For Immediate Release, February 10, 2009
Contact: Noah Greenwald, Center for Biological Diversity, (503) 484-7495
Critical Habitat Designated for
Two Newly Recognized Southeastern U.S. Salamanders
JACKSON, Miss.— In response to a lawsuit brought by the Center for Biological Diversity, Wild South, and the Florida Biodiversity Project, the U.S. Fish and Wildlife Service today designated more than 27,000 acres of critical habitat in Florida, Georgia, and South Carolina for the frosted and reticulated flatwoods salamanders, which were formerly considered one species. In accordance with the split of the species, the agency today also recognized the reticulated flatwoods salamander as an endangered species and the frosted flatwoods salamander as a threatened species.
“Recognition and protection of these two unique species makes this a good day for the reticulated and frosted flatwoods salamanders,” said Noah Greenwald, biodiversity program director at the Center for Biological Diversity. “Reversing the ongoing wave of mass species extinctions requires identifying existing species and protecting the habitat they need to survive — today’s rule does both.”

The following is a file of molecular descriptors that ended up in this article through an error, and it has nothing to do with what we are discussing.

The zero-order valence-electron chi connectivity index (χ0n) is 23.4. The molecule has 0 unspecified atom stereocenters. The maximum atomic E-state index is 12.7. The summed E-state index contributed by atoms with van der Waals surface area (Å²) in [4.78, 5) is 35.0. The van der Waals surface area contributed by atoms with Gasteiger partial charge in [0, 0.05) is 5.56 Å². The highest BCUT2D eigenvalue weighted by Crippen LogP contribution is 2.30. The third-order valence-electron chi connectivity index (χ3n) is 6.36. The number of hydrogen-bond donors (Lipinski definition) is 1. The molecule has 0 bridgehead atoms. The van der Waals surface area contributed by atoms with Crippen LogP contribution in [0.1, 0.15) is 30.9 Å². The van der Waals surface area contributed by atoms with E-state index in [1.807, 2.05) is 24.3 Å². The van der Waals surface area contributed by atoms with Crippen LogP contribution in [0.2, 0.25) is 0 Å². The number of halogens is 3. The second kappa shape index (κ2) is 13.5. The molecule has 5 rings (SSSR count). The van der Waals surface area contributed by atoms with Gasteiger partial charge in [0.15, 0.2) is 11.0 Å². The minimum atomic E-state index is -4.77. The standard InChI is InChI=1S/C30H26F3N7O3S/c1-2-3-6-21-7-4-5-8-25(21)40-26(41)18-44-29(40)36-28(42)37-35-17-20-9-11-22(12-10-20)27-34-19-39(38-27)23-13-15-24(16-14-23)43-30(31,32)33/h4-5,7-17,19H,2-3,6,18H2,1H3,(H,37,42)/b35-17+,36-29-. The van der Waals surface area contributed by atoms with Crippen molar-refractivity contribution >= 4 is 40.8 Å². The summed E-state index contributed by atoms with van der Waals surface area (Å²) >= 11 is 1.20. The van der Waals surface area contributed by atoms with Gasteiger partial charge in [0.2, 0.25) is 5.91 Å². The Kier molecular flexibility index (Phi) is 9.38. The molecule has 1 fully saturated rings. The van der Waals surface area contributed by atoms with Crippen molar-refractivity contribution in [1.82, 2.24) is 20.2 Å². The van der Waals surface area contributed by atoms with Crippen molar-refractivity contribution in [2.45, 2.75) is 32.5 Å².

Both species of salamanders are threatened by destruction of longleaf pine-slash pine flatwoods, which have been reduced to 18 percent of their former extent by conversion to tree plantations, fire suppression, and urban and agricultural sprawl. A total of 22,970 acres of critical habitat were designated for the frosted flatwoods salamander, and 4,453 acres were designated for the reticulated flatwoods salamander. Designation of critical habitat has already benefitted the animal. Following the proposed designation, the U.S. Navy backed off of plans to sell the “Navy Outlying Landing Field Holley” that provides important habitat for the reticulated flatwoods salamander and is not being actively used for military purposes at this time.
“The designation of critical habitat provides important protection for species like the reticulated flatwoods salamander by alerting land managers to the importance of particular areas for endangered species survival,” said Greenwald.
The two species of salamander are separated by the Apalachicola River drainage, with the reticulated species to the west and the frosted species to the east. This river separates a number of species, in part because, in the geologic past when sea levels were higher, it was an ocean bay.